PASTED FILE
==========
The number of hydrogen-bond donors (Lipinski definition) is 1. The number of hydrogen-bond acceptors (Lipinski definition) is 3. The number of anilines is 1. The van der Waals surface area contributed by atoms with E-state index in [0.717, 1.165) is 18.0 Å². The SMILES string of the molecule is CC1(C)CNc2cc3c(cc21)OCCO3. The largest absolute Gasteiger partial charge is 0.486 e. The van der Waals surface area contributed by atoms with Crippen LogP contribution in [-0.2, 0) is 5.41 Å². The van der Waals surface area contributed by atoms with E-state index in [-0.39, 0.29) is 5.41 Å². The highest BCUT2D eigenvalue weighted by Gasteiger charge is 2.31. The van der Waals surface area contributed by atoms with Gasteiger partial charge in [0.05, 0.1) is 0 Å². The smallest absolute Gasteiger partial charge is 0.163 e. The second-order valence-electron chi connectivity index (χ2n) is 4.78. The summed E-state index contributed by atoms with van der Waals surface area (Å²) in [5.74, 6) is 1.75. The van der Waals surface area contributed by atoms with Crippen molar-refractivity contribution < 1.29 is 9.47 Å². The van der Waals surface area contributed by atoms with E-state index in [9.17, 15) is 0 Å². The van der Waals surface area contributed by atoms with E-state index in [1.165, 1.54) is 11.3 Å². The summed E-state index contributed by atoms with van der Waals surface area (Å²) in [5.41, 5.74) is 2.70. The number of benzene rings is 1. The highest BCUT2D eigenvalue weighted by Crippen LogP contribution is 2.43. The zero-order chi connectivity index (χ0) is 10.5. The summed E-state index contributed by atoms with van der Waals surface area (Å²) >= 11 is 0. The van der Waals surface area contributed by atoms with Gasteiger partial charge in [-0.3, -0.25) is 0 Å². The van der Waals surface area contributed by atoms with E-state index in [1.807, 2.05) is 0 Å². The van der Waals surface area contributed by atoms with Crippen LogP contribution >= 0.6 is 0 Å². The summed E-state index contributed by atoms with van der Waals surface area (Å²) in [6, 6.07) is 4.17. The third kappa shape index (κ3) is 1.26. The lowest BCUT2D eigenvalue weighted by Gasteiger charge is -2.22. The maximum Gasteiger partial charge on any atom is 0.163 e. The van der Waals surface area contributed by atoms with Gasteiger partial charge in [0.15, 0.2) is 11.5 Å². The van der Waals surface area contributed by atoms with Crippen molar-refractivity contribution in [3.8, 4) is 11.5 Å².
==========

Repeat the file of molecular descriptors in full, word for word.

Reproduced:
The number of hydrogen-bond donors (Lipinski definition) is 1. The number of hydrogen-bond acceptors (Lipinski definition) is 3. The number of anilines is 1. The van der Waals surface area contributed by atoms with E-state index in [0.717, 1.165) is 18.0 Å². The SMILES string of the molecule is CC1(C)CNc2cc3c(cc21)OCCO3. The largest absolute Gasteiger partial charge is 0.486 e. The van der Waals surface area contributed by atoms with Crippen LogP contribution in [-0.2, 0) is 5.41 Å². The van der Waals surface area contributed by atoms with E-state index in [-0.39, 0.29) is 5.41 Å². The highest BCUT2D eigenvalue weighted by Gasteiger charge is 2.31. The van der Waals surface area contributed by atoms with Gasteiger partial charge in [0.05, 0.1) is 0 Å². The smallest absolute Gasteiger partial charge is 0.163 e. The second-order valence-electron chi connectivity index (χ2n) is 4.78. The summed E-state index contributed by atoms with van der Waals surface area (Å²) in [5.74, 6) is 1.75. The van der Waals surface area contributed by atoms with Crippen molar-refractivity contribution < 1.29 is 9.47 Å². The van der Waals surface area contributed by atoms with E-state index in [9.17, 15) is 0 Å². The van der Waals surface area contributed by atoms with E-state index in [1.165, 1.54) is 11.3 Å². The summed E-state index contributed by atoms with van der Waals surface area (Å²) in [5.41, 5.74) is 2.70. The number of benzene rings is 1. The highest BCUT2D eigenvalue weighted by Crippen LogP contribution is 2.43. The zero-order chi connectivity index (χ0) is 10.5. The summed E-state index contributed by atoms with van der Waals surface area (Å²) >= 11 is 0. The van der Waals surface area contributed by atoms with Gasteiger partial charge in [-0.3, -0.25) is 0 Å². The van der Waals surface area contributed by atoms with E-state index in [1.807, 2.05) is 0 Å². The van der Waals surface area contributed by atoms with Crippen LogP contribution >= 0.6 is 0 Å². The summed E-state index contributed by atoms with van der Waals surface area (Å²) in [6, 6.07) is 4.17. The third kappa shape index (κ3) is 1.26. The lowest BCUT2D eigenvalue weighted by Gasteiger charge is -2.22. The maximum Gasteiger partial charge on any atom is 0.163 e. The van der Waals surface area contributed by atoms with Gasteiger partial charge in [0.15, 0.2) is 11.5 Å². The van der Waals surface area contributed by atoms with Crippen molar-refractivity contribution in [3.8, 4) is 11.5 Å².